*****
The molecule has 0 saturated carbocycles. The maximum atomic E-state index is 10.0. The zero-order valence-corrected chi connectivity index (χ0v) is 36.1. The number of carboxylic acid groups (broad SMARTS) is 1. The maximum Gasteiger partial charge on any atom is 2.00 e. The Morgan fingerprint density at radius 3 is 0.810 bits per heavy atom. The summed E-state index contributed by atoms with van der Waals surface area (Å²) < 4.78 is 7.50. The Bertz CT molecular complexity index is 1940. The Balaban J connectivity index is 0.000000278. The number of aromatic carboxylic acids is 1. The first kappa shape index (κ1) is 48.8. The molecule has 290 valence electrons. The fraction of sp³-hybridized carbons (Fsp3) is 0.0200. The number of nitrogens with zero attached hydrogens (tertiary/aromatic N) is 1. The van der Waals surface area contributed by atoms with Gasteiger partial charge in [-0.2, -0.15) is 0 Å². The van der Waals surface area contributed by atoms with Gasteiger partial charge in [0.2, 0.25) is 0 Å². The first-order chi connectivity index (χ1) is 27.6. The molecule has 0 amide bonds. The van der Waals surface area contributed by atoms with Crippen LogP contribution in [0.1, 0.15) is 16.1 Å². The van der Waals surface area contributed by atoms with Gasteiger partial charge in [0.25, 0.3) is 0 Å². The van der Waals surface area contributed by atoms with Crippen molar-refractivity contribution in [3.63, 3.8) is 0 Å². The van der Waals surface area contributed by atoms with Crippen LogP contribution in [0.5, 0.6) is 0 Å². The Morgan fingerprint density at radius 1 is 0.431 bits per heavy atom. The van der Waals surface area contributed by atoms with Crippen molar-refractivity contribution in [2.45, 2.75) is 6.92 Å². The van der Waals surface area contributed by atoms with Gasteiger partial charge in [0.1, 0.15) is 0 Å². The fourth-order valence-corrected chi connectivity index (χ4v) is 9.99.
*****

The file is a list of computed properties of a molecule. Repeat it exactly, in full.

The molecule has 0 saturated carbocycles. The maximum atomic E-state index is 10.0. The zero-order valence-corrected chi connectivity index (χ0v) is 36.1. The number of carboxylic acid groups (broad SMARTS) is 1. The maximum Gasteiger partial charge on any atom is 2.00 e. The Morgan fingerprint density at radius 3 is 0.810 bits per heavy atom. The summed E-state index contributed by atoms with van der Waals surface area (Å²) < 4.78 is 7.50. The Bertz CT molecular complexity index is 1940. The Balaban J connectivity index is 0.000000278. The number of aromatic carboxylic acids is 1. The first kappa shape index (κ1) is 48.8. The molecule has 290 valence electrons. The fraction of sp³-hybridized carbons (Fsp3) is 0.0200. The number of nitrogens with zero attached hydrogens (tertiary/aromatic N) is 1. The van der Waals surface area contributed by atoms with Gasteiger partial charge in [-0.2, -0.15) is 0 Å². The van der Waals surface area contributed by atoms with Gasteiger partial charge in [0.2, 0.25) is 0 Å². The first-order chi connectivity index (χ1) is 27.6. The molecule has 0 amide bonds. The van der Waals surface area contributed by atoms with Crippen LogP contribution in [0.1, 0.15) is 16.1 Å². The van der Waals surface area contributed by atoms with Gasteiger partial charge in [0.25, 0.3) is 0 Å². The van der Waals surface area contributed by atoms with Crippen molar-refractivity contribution in [3.63, 3.8) is 0 Å². The van der Waals surface area contributed by atoms with Crippen LogP contribution in [0.5, 0.6) is 0 Å². The Morgan fingerprint density at radius 1 is 0.431 bits per heavy atom. The van der Waals surface area contributed by atoms with Crippen molar-refractivity contribution in [2.45, 2.75) is 6.92 Å². The van der Waals surface area contributed by atoms with Gasteiger partial charge in [0.1, 0.15) is 0 Å². The fourth-order valence-corrected chi connectivity index (χ4v) is 9.99.